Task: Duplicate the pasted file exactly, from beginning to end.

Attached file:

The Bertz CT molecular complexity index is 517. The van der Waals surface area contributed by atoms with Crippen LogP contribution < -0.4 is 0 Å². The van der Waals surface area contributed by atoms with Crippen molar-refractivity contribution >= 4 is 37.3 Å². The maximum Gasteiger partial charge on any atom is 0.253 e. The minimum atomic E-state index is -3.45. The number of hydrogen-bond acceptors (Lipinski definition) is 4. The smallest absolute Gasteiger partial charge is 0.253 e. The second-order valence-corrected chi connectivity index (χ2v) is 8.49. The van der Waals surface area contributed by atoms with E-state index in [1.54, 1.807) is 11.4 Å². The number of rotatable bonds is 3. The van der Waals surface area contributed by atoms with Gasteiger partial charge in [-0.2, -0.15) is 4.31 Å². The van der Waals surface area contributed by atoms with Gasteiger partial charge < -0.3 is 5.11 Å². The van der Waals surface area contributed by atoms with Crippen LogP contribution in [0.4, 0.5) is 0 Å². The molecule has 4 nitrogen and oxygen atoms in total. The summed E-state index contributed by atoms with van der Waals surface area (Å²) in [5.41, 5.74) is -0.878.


The Bertz CT molecular complexity index is 517. The van der Waals surface area contributed by atoms with Crippen LogP contribution < -0.4 is 0 Å². The van der Waals surface area contributed by atoms with Crippen molar-refractivity contribution >= 4 is 37.3 Å². The maximum Gasteiger partial charge on any atom is 0.253 e. The minimum atomic E-state index is -3.45. The number of hydrogen-bond acceptors (Lipinski definition) is 4. The smallest absolute Gasteiger partial charge is 0.253 e. The second-order valence-corrected chi connectivity index (χ2v) is 8.49. The van der Waals surface area contributed by atoms with E-state index in [1.54, 1.807) is 11.4 Å². The number of rotatable bonds is 3. The van der Waals surface area contributed by atoms with Gasteiger partial charge in [-0.2, -0.15) is 4.31 Å². The van der Waals surface area contributed by atoms with Gasteiger partial charge < -0.3 is 5.11 Å². The van der Waals surface area contributed by atoms with Crippen LogP contribution in [0.4, 0.5) is 0 Å². The molecule has 4 nitrogen and oxygen atoms in total. The summed E-state index contributed by atoms with van der Waals surface area (Å²) in [5.41, 5.74) is -0.878.